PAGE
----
At least for me, I wouldn't want to clutter the TSX file with CSS, and it's not really that readable in my opinion.

    Of course, there are also many who love CSS-in-JS, so this is just my preference.

Where Tailwind Fills the Gap

Corresponding to the two points above,

  1. More Variability

    Want a bigger gap? Sure, there's a range from gap-1 all the way to gap-96, and the same for anything from margin, and padding, to spacing. That's where Mantine lacks and for now, Tailwind fills in perfectly!

    Screenshot of Tailwind spacing

    While I do prefer Mantine UI, I do wish for Chakra UI's Style Props in Mantine sometimes.

  2. Readability
    Compared to CSS-in-JS, I prefer Tailwind classes, it's like reading variables, and more comprehensible.
    Of course, long Tailwind classes are bad, so you still need to somewhat plan your classnames properly.

    // typical buttons with very very long classnames
    // which is kinda ugly
    <button className="hover:bg-gray- inline-flex justify-center rounded-md bg-white px-3 py-2 text-sm font-semibold text-gray-900 shadow-sm ring-1 ring-inset ring-gray-300"></button>


While you can certainly start using Tailwind + Mantine at this point, there are still some minor issues. Here are some tweaks that address those issues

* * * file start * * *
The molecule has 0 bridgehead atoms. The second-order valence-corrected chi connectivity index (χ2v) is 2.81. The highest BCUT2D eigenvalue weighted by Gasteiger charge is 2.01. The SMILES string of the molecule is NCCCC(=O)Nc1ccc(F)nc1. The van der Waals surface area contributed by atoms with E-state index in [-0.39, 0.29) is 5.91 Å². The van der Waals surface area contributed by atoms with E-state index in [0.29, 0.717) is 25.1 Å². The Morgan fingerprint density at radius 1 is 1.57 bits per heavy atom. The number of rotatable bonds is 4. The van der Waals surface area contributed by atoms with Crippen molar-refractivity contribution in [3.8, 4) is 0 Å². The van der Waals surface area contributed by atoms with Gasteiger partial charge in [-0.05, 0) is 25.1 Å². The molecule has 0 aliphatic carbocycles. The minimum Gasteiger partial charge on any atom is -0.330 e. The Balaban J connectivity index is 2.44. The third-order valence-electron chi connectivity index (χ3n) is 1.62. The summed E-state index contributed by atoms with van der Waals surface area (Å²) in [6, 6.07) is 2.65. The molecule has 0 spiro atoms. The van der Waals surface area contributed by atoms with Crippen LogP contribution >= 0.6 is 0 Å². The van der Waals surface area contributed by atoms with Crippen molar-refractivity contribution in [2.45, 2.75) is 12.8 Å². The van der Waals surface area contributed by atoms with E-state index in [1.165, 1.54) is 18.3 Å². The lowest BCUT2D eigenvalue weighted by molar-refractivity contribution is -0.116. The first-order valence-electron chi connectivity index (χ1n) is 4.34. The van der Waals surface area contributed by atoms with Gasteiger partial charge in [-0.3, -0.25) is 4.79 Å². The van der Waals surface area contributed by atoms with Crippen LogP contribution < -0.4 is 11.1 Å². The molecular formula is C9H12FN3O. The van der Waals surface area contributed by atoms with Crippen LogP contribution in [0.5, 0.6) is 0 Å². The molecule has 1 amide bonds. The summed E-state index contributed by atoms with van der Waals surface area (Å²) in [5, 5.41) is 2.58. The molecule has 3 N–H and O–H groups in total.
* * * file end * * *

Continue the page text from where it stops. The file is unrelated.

Disabling Tailwind Preflight

Tailwind's Preflight is a set of base styles to reset default styles from the browser. For example, headings are unstyled, so your <h1> will look the same as your <p>.

Our only concern will be buttons. Tailwind will reset the background colors of buttons. This means that your buttons will be transparent regardless of the colors you chose for Mantine buttons.

Screenshot of Tailwind preflight overriding Mantine's styles
Image taken from Stackoverflow post

You can see that the Mantine's background colors are overridden by Tailwind's Preflight (global.css), and you certainly don't want an empty button to style yourself right?

To fix that, you will first need to disable Tailwind's Preflight in tailwind.config.js

// tailwind.config.js